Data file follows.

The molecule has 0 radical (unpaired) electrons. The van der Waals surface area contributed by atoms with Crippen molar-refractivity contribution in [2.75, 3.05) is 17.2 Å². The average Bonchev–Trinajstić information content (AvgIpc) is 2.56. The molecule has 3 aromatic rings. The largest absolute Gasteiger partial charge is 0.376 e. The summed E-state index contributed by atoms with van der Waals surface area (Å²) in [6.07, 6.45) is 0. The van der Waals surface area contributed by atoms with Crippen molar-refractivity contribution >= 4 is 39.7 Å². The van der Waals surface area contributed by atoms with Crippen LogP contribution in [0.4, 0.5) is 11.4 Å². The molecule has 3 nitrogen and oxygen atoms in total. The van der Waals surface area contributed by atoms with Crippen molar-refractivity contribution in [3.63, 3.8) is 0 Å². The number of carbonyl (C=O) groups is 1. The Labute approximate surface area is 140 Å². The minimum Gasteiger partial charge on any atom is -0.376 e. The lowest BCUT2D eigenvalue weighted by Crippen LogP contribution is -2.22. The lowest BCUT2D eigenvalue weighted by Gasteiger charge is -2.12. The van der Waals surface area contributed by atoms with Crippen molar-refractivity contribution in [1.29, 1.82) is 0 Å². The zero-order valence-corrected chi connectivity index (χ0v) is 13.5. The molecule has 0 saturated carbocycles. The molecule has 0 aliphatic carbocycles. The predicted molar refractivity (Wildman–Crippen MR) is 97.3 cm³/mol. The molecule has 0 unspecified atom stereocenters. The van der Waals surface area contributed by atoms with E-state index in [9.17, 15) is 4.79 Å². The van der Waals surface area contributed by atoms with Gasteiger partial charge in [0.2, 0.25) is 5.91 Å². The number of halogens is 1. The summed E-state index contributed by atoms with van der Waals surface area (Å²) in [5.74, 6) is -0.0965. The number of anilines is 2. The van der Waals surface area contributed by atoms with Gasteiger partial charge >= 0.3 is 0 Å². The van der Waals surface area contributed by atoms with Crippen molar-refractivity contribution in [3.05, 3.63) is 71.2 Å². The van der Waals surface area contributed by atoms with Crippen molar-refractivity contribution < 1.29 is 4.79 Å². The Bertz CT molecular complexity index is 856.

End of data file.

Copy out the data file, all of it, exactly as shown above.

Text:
The molecule has 0 radical (unpaired) electrons. The van der Waals surface area contributed by atoms with Crippen molar-refractivity contribution in [2.75, 3.05) is 17.2 Å². The average Bonchev–Trinajstić information content (AvgIpc) is 2.56. The molecule has 3 aromatic rings. The largest absolute Gasteiger partial charge is 0.376 e. The summed E-state index contributed by atoms with van der Waals surface area (Å²) in [6.07, 6.45) is 0. The van der Waals surface area contributed by atoms with Crippen molar-refractivity contribution >= 4 is 39.7 Å². The van der Waals surface area contributed by atoms with Crippen LogP contribution in [0.4, 0.5) is 11.4 Å². The molecule has 3 nitrogen and oxygen atoms in total. The van der Waals surface area contributed by atoms with Crippen molar-refractivity contribution in [3.63, 3.8) is 0 Å². The number of carbonyl (C=O) groups is 1. The Labute approximate surface area is 140 Å². The minimum Gasteiger partial charge on any atom is -0.376 e. The lowest BCUT2D eigenvalue weighted by Crippen LogP contribution is -2.22. The lowest BCUT2D eigenvalue weighted by Gasteiger charge is -2.12. The van der Waals surface area contributed by atoms with Crippen molar-refractivity contribution in [1.29, 1.82) is 0 Å². The zero-order valence-corrected chi connectivity index (χ0v) is 13.5. The molecule has 0 saturated carbocycles. The molecule has 0 aliphatic carbocycles. The predicted molar refractivity (Wildman–Crippen MR) is 97.3 cm³/mol. The molecule has 0 unspecified atom stereocenters. The van der Waals surface area contributed by atoms with E-state index in [9.17, 15) is 4.79 Å². The van der Waals surface area contributed by atoms with Gasteiger partial charge in [0.2, 0.25) is 5.91 Å². The number of halogens is 1. The summed E-state index contributed by atoms with van der Waals surface area (Å²) in [5.74, 6) is -0.0965. The number of anilines is 2. The van der Waals surface area contributed by atoms with Gasteiger partial charge >= 0.3 is 0 Å². The van der Waals surface area contributed by atoms with Crippen molar-refractivity contribution in [3.05, 3.63) is 71.2 Å². The van der Waals surface area contributed by atoms with Crippen molar-refractivity contribution < 1.29 is 4.79 Å². The Bertz CT molecular complexity index is 856.